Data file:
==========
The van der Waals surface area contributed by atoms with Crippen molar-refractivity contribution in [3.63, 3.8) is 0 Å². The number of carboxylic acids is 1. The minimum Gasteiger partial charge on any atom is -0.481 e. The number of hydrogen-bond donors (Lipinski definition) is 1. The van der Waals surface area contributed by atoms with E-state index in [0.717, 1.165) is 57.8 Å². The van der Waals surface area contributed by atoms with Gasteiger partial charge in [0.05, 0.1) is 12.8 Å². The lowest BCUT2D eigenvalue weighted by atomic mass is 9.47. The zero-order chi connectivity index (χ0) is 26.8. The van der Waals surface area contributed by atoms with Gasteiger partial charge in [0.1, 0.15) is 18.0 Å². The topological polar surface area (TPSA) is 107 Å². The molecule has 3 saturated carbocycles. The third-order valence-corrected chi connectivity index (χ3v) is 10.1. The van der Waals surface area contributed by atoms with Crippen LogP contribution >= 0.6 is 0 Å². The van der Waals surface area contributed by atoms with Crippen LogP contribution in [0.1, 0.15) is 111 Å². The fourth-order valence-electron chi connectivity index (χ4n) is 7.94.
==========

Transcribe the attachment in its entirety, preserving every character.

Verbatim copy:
The van der Waals surface area contributed by atoms with Crippen molar-refractivity contribution in [3.63, 3.8) is 0 Å². The number of carboxylic acids is 1. The minimum Gasteiger partial charge on any atom is -0.481 e. The number of hydrogen-bond donors (Lipinski definition) is 1. The van der Waals surface area contributed by atoms with E-state index in [0.717, 1.165) is 57.8 Å². The van der Waals surface area contributed by atoms with Gasteiger partial charge in [0.05, 0.1) is 12.8 Å². The lowest BCUT2D eigenvalue weighted by atomic mass is 9.47. The zero-order chi connectivity index (χ0) is 26.8. The van der Waals surface area contributed by atoms with Gasteiger partial charge in [0.1, 0.15) is 18.0 Å². The topological polar surface area (TPSA) is 107 Å². The molecule has 3 saturated carbocycles. The third-order valence-corrected chi connectivity index (χ3v) is 10.1. The van der Waals surface area contributed by atoms with Crippen LogP contribution >= 0.6 is 0 Å². The van der Waals surface area contributed by atoms with Crippen LogP contribution in [0.1, 0.15) is 111 Å². The fourth-order valence-electron chi connectivity index (χ4n) is 7.94.